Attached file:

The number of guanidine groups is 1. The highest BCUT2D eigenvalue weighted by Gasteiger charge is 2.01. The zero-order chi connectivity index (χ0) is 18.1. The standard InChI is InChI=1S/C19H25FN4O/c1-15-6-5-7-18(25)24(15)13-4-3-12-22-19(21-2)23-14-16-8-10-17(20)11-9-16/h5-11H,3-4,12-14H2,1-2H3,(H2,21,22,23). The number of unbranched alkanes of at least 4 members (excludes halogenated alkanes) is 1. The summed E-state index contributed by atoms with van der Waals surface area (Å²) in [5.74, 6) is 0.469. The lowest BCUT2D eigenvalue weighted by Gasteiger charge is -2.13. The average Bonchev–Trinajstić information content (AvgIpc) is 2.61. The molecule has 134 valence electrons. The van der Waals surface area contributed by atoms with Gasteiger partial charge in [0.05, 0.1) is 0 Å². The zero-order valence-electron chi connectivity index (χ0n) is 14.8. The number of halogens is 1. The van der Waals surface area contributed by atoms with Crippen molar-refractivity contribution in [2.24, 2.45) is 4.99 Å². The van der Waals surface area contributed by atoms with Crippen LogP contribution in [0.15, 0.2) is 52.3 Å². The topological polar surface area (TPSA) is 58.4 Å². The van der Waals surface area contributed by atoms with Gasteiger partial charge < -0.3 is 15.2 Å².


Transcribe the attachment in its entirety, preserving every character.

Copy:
The number of guanidine groups is 1. The highest BCUT2D eigenvalue weighted by Gasteiger charge is 2.01. The zero-order chi connectivity index (χ0) is 18.1. The standard InChI is InChI=1S/C19H25FN4O/c1-15-6-5-7-18(25)24(15)13-4-3-12-22-19(21-2)23-14-16-8-10-17(20)11-9-16/h5-11H,3-4,12-14H2,1-2H3,(H2,21,22,23). The number of unbranched alkanes of at least 4 members (excludes halogenated alkanes) is 1. The summed E-state index contributed by atoms with van der Waals surface area (Å²) in [5.74, 6) is 0.469. The lowest BCUT2D eigenvalue weighted by Gasteiger charge is -2.13. The average Bonchev–Trinajstić information content (AvgIpc) is 2.61. The molecule has 134 valence electrons. The van der Waals surface area contributed by atoms with Gasteiger partial charge in [0.05, 0.1) is 0 Å². The zero-order valence-electron chi connectivity index (χ0n) is 14.8. The number of halogens is 1. The van der Waals surface area contributed by atoms with Crippen molar-refractivity contribution in [2.24, 2.45) is 4.99 Å². The van der Waals surface area contributed by atoms with Crippen LogP contribution in [0.15, 0.2) is 52.3 Å². The topological polar surface area (TPSA) is 58.4 Å². The van der Waals surface area contributed by atoms with Gasteiger partial charge < -0.3 is 15.2 Å².